This is a pay phone with grafitti and ripped poster at night. This represents the central action scene in "The Guilty".
Myke Simon

The Guilty is a light thriller with a lukewarm plot that doesn’t entirely grab the attention of viewers

The work of a police dispatcher is difficult. It’s hard to separate yourself from an intense emergency situation when you’ve already inserted yourself into the story of a person you are trying to save. In “The Guilty” that’s what Asger Holm (Jakob Cedergren) realized in his new job as a dispatcher when he picked up the phone to attend to a kidnapped woman who said she needed help getting away.

Asger, a rogue police officer, who was presumably on suspension pending a court hearing about the death of a man while he was on duty, was made anew in his new position. He’s not a likeable person. In fact, he’s entitled, rude, and condescending to his new dispatch colleagues, but he’s supposedly a good man who made a mistake. That’s what he came to realize with the help of Iben (Jessica Dinnage) the mentally disturbed victim of a kidnapping, who sought out his help to become clear-headed and to escape after she reported that her ex husband Michael (Johan Olsen) had grabbed her from her home and forced her into his van. The situation she describes to Asger is unbelievable. Her kids were left alone in her home after her ex husband, a convicted felon who has recently been released, forcefully grabbed her and started driving away from her home. She’s frantic and scared, but quick-witted enough to pretend that she’s called her daughter, so that she can call police for help. She believes that he’ll kill her. Time is running out.

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When Asger realizes the how dire the situation is, he feels like he is the only one taking the situation seriously. He calls his former police colleagues to help only to hit a dead-end when he suggests overstepping their duties to scrap together as much information as they can gather on Michael. So, his former partner Rishad (Omar Shargawi) is the only one willing to help, like he’s always done. Of course, we find out later, that Asger didn’t have all the information; he’d acted too rashly and in the process, accidentally revealed the truth about his murder investigation.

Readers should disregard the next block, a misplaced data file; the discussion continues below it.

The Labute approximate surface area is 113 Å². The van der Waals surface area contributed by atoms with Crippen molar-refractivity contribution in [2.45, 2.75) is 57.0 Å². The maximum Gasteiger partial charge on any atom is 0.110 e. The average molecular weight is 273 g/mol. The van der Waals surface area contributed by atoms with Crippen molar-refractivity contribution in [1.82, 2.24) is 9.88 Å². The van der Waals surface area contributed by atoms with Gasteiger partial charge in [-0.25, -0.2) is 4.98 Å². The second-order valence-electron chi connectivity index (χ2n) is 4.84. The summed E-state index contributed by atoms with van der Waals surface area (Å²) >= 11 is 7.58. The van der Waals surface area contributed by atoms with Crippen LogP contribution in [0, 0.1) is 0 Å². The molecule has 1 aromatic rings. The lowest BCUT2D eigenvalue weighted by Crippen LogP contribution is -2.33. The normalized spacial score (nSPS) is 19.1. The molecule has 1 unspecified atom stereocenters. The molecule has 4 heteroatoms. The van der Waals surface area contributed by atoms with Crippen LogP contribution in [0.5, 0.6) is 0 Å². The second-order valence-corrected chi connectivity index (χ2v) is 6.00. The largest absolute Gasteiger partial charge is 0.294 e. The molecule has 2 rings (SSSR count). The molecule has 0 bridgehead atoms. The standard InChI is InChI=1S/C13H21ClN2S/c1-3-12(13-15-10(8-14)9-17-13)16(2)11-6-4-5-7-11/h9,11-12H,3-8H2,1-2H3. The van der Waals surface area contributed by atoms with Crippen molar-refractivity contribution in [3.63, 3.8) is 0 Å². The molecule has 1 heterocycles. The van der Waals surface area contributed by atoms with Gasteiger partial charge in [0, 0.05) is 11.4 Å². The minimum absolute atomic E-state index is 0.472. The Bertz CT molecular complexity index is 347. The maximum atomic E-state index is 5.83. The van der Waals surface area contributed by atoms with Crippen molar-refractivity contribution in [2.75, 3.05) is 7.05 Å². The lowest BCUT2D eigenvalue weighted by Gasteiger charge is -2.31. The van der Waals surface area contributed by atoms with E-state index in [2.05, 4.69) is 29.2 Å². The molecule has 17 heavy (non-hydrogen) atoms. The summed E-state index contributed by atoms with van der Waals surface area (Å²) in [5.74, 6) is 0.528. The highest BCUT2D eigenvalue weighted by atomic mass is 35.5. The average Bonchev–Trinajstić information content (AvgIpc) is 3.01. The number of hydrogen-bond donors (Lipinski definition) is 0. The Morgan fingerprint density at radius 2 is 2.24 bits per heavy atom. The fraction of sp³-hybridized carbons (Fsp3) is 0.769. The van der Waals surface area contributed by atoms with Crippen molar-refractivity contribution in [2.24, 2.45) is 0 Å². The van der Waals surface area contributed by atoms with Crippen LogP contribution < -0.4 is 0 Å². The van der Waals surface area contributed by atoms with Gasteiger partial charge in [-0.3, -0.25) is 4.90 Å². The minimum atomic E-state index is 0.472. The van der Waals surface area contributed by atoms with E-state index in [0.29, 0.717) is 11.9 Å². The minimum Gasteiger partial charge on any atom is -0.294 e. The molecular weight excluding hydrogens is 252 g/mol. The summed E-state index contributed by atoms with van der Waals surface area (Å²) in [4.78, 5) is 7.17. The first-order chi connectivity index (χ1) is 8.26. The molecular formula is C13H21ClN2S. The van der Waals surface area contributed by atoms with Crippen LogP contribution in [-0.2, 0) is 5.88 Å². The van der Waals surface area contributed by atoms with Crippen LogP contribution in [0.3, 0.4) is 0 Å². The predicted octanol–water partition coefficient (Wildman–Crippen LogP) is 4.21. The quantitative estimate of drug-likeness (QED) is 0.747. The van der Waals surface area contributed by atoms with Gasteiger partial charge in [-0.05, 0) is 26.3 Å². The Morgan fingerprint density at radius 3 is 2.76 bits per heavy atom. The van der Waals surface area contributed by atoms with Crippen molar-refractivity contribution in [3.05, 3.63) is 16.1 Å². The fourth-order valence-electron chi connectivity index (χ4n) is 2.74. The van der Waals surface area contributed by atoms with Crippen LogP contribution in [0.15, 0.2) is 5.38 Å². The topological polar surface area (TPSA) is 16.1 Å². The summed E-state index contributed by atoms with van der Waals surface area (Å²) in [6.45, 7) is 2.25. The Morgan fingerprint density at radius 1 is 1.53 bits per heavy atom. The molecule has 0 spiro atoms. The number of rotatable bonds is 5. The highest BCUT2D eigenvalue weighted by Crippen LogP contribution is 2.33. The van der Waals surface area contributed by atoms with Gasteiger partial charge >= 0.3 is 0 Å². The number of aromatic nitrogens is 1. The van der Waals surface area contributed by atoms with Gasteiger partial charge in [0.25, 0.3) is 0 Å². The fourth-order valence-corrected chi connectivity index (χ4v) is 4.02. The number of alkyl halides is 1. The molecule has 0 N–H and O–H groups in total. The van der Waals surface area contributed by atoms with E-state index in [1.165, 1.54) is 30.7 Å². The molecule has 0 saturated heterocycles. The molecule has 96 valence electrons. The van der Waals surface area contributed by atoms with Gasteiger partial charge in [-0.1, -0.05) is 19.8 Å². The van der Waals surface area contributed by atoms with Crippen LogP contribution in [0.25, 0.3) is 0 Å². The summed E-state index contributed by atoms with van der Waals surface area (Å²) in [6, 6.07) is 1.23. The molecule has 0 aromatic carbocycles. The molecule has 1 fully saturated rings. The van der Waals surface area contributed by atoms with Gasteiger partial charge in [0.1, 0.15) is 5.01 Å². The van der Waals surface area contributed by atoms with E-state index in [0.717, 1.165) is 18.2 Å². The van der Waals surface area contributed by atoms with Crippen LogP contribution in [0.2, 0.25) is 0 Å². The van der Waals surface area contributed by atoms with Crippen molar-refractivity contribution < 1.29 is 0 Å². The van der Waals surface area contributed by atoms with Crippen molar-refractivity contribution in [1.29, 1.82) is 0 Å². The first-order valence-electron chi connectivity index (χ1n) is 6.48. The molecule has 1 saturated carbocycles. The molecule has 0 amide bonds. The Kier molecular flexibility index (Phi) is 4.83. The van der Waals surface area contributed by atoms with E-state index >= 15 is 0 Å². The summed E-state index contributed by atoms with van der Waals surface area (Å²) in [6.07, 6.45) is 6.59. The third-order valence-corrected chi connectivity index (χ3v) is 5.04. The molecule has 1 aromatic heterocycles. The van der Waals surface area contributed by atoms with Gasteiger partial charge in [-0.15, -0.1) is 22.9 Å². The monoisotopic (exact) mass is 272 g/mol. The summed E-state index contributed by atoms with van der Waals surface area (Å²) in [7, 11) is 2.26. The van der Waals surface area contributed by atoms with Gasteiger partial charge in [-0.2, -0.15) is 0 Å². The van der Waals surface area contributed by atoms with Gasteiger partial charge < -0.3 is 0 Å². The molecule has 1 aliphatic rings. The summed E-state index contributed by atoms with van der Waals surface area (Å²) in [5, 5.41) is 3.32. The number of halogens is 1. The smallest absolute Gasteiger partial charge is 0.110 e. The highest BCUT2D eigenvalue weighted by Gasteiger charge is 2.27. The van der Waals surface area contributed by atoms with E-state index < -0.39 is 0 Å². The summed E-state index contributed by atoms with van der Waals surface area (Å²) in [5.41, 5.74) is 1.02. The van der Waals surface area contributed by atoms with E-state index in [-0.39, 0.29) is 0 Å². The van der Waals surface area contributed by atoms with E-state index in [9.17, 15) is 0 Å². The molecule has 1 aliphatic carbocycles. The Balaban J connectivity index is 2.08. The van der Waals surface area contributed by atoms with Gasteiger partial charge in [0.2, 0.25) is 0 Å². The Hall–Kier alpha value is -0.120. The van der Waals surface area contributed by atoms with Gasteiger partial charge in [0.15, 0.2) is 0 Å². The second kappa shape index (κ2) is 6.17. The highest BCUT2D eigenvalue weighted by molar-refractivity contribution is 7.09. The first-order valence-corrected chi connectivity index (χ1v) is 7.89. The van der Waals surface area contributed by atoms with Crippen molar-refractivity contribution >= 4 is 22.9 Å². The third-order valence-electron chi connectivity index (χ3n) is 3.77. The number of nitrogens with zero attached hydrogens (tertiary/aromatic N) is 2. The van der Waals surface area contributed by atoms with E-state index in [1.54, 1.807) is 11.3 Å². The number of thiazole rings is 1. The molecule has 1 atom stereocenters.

At heart, “The Guilty” is a light thriller with a lukewarm plot that doesn’t entirely grab the attention of viewers. The beginning of the film is slightly exciting because neither Asger or the audience is truly aware of the situation that is unfolding. We can only depend on what Iden says, which is difficult because she’s an unreliable witness. Still, because of Cedergren’s skilled ability to communicate distress, the story is able to inspire commitment for a little while until the pacing, and the monotony of only seeing Asger and his office environment begins to overwhelm the film. More, the plot wanes quite early.

To be fair, it’s difficult to create an entire movie that is set in one place, in this case, an office room, and with one primary character speaking throughout. For a film to spark enthusiasm and hold it with minimal stimulus, it requires a perfect balance of having a really exciting plot, amazing background, a strong emotional connection, and most importantly, a sense of uncertainty to be maintained throughout the film. Think of a movie like Gett: The Trial of Viviane Amsalem, which does it so masterfully as viewers watch as a woman fights for separation from her husband in a court room setting. The film focused mainly on Viviane, the main character in the story, and yet it is a very dramatic and memorable film. In this case however, “The Guilty” is unable to attain this harmony. As a result, it causes a struggle for viewers in retaining interest in the story as parts of the plot dwindle in animation.

The fact that Asger is stoic, largely chaotic, without really expressing any other form of vulnerability, also creates a distance between him and the viewer until the very end. Had Asger been more likeable or had there been more time to see the development of more dramatic scenes, more visually intense moments, it would have added to the viewing experience. Instead, the film initially stirs an appeal that it can’t sustain. In fact, about thirty minutes into the film, the intense impact from early on is diminished. Still, to it’s credit, it’s unpredictable, which is a win. But it simply doesn’t shift from its flat story development from the moment when Asger comes to learn what is actually happening, to the end.

And yet, the story does provide insight into the difficult perspective of emergency dispatchers and perhaps, the perspective of an officer who has come to realize that they had made a misguided decision that would forever permeate their life. At its root, “The Guilty” is really a story about redemption. It’s message is that you can be a good person and make mistakes and that if you are determined and decisive enough, at the very least, you can take steps to return back to a better version of yourself.

The film is an easy watch, not especially thrilling or boring either. It’s just passable. It’s an introductory film for people looking to explore movies within the thriller and mystery genre for the first time. Just don’t expect a gem and you won’t be disappointed.

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